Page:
About two thirds of seniors living with dementia in Manitoba are women
By Gary Elbers
Winnipeg, late spring 1971, lost and hindered by pride, too ashamed to stop and ask directions. This was the challenge I faced and compounding the façade of being calm and controlled, was the fact that my fiancé Brenda (now wife) had just arrived.
I immigrated to Winnipeg a few months before and began exploring the city by bus and with friends by car. It was simple, tell the driver where you wanted to go, sit back and relax, you got there. So I was overconfident when, about two weeks after she arrived, I bought a brown 1970 Ford Falcon and started driving from the apartment in East Kildonan to work on Portage Ave.
One Sunday afternoon I decided we should go driving, it started out great but somehow I must have ignored, or missed some of the landmarks and street signs. We were instantly lost.
I was continuously talking and pretending to know where we were but, at every stop or intersection, I had to quickly decide – go straight or turn. I looked for landmarks, buildings, or monuments in the distance and would announce what I thought they were. The plan was to stay calm and not let her know we were lost.
After hours of praying and driving, by some miracle, we ended up on Osbourne, a street I knew. With conviction, I said, “Time to go home. We will turn right on Portage, left on Main and right on Higgins. As we drove into the familiar neighbourhood, she gently touched my arm, turned to me with a smile and said, “I knew we were lost but it’s OK, we are together”.
The next day at work I confessed to a colleague and he told me about maps from the Motor League (CAA) and all the things they do. After work, I drove to the Empress office and immediately became a member. Since that time our family has used them extensively for all the planned and unplanned conditions related to our trips. I would never leave home without them.
Well, Brenda and I are driving again, but this time it’s not on a trip, it’s a journey, a journey with Dementia. I don’t know when it started because I again ignored, excused or doubted so many of the early signs. Eventually, after we missed an important family gathering, I started keeping notes and passed them on to her doctor. The diagnosis, she had early-stage Dementia; the suggestion, contact the (ASM) Alzheimer Society of Manitoba.
Although she resisted, I contacted ASM and connected to a local support group. After attending a few of the meetings and listening to the ‘problems’ these people had, I decided that Brenda did not exhibit any of those behaviours and stopped going.
As the months went by it all changed, I became overwhelmed, frustrated, annoyed even angry, I tried logic, repetition and reminders, nothing worked all the time. Things became worse also unsafe, like – being outside in the dead of winter only in PJs, going for an appointment 10 mins from our home and ending up 80 km away or cooking bacon on the stove without a frying pan.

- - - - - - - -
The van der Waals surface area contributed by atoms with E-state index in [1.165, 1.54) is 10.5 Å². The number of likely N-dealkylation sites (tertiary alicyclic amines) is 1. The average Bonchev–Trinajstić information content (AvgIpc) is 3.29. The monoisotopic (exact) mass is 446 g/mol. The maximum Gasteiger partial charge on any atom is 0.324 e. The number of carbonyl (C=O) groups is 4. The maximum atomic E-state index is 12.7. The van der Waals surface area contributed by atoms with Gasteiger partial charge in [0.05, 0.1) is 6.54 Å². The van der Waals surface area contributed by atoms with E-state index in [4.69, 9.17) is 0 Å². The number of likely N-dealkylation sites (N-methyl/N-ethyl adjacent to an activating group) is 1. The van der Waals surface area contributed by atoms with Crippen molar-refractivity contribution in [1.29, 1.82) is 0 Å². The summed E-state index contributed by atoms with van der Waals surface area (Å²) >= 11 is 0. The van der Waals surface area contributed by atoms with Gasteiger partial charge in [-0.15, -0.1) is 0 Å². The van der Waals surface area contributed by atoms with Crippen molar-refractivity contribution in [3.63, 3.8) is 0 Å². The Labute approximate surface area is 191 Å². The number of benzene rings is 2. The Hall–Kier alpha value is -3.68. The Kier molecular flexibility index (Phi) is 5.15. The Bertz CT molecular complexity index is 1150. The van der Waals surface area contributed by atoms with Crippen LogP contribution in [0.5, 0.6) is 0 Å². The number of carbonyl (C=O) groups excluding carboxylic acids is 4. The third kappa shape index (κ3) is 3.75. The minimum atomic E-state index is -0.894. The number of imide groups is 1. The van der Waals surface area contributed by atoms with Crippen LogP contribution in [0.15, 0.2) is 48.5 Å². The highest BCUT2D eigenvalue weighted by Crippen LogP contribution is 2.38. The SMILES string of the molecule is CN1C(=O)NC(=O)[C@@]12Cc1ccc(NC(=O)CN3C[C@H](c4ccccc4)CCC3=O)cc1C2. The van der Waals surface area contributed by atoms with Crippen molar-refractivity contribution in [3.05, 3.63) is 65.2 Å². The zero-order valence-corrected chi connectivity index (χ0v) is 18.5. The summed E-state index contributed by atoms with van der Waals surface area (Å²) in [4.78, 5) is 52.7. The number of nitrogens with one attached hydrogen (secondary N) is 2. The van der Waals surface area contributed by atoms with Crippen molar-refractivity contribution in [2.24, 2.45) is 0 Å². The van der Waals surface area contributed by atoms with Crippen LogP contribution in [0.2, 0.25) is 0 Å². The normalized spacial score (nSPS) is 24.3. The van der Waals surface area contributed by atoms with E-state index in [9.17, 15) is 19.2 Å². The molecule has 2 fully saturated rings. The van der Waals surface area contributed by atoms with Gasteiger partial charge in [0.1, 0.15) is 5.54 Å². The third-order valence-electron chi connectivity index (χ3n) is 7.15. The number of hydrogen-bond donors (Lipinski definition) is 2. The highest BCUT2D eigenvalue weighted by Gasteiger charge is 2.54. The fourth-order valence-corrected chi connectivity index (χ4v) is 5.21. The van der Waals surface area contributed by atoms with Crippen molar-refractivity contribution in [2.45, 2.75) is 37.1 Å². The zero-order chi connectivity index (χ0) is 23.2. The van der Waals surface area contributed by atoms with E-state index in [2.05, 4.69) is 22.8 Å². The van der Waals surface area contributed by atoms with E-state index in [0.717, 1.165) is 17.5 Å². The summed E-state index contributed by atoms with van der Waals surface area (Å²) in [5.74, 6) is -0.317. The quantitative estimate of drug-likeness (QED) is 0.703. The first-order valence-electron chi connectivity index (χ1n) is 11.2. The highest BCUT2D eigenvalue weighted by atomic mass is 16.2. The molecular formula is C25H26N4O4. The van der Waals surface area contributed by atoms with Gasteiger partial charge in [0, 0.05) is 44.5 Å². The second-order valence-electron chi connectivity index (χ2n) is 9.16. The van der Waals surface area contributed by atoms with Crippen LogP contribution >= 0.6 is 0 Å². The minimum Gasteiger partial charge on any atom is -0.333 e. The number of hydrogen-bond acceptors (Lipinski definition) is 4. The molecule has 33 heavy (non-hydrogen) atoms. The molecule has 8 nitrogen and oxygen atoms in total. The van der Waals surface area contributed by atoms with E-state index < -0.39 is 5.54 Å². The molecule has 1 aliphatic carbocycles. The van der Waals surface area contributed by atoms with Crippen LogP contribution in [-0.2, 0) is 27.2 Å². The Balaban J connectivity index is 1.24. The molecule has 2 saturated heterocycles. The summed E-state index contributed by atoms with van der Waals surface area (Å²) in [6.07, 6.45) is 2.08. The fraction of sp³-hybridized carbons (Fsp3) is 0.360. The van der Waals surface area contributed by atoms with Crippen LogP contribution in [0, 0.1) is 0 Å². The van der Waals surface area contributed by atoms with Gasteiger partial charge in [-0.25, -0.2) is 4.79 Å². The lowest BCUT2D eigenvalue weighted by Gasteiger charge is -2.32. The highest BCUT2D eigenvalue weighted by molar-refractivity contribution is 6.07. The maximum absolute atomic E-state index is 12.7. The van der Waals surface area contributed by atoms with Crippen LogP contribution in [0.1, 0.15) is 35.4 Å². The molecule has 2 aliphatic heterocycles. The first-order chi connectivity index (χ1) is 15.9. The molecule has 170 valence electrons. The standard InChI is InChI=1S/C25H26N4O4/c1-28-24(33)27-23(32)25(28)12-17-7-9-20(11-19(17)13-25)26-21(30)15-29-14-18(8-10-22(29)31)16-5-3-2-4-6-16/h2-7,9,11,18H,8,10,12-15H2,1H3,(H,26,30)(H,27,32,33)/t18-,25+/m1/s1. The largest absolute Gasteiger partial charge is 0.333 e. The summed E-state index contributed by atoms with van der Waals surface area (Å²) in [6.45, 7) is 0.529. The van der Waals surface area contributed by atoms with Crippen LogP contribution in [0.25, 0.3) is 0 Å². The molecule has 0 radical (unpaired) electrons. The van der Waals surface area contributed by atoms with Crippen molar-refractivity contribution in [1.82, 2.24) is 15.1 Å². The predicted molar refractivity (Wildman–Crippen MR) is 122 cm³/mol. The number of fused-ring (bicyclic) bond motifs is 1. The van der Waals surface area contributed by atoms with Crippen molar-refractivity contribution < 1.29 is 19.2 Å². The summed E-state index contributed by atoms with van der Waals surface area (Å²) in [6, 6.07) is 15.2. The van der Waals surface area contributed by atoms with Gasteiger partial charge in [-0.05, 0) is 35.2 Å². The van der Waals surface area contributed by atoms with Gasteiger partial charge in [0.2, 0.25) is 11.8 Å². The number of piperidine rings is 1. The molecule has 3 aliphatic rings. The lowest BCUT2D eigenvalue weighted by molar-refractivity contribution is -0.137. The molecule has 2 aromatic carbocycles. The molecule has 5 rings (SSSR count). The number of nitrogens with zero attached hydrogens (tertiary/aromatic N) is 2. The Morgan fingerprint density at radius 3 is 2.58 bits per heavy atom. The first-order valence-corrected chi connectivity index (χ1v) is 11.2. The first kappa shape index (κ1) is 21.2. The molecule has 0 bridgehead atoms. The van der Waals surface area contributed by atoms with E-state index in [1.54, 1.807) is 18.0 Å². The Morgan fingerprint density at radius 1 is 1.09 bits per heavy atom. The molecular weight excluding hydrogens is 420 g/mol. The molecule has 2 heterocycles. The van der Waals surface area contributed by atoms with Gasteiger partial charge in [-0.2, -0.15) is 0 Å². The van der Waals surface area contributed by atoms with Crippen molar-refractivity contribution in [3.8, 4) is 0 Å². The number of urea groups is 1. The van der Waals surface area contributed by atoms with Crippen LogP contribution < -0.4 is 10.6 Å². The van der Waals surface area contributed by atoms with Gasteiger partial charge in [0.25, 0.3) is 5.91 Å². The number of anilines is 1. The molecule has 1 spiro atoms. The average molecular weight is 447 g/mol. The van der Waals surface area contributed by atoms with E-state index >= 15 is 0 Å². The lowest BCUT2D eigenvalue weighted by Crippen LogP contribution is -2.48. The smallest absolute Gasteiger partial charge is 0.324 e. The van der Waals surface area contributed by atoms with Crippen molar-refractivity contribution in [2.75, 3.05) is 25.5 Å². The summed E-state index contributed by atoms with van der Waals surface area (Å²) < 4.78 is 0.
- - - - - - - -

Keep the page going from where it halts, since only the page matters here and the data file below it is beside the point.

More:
In the meantime, I reconnected with ASM and began to educate myself. I not only rejoined the support group but learned to expand it to include family and friends.
This dementia journey sometimes gives me the sensation of being lost again in an unfamiliar city. Driving in the early sun where it might be difficult to see what`s ahead or, encountering unexpected `challenges`, yet still, at every intersection, I have to decide – go straight or turn. This time, however, I am hopeful and confident as I call on the Alzheimer’s Society (the CAA of dementia) I can access programs, handouts, courses, conferences, counsellors, and workshops.
In 2019 I participated in a workshop called ‘Ambiguous Loss’, conducted by counsellors Helliar and Kirkby that enriched my relationship with Brenda. It enabled me to separate her from the disease and cemented my approach on this Journey.
The workshop was designed to let caregivers recognize and explore their innermost feelings and emotions. One scenario was whether we saw the glass as half full or half empty. I discovered that when I consciously change focus and the size of the glass, the water overflows, so it’s always more than I expect.
For example, a few months ago while I was again continuously talking, Brenda who is nonverbal shouted “Shut up.” I was surprised, shocked, stunned and elated; that rude remark was music to my ears.
It told me she is still communicating. Now when we have `conversations`, I pause, keenly pay attention to every sound she makes, every facial expression and to her body language. I am reminded that if you only focus on what used to be or what we have lost, the opportunity to take advantage of what there is now, will also be lost.
I know and accept the finality of this disease, I recognize while there is research going on, I cannot change the future nor influence the past. The only impact I have is on today, this moment in time and so I choose to make it – `the best of the rest”. If tomorrow comes, and it is brighter or not as bright, I again will choose to make it – `the best of the rest”.
As long as Brenda and I are on this Dementia journey, I will reach out, gently touch her arm, look into her eyes and smile, because in my head and heart I hear her saying “I know we are lost but it’s ok, we are together”.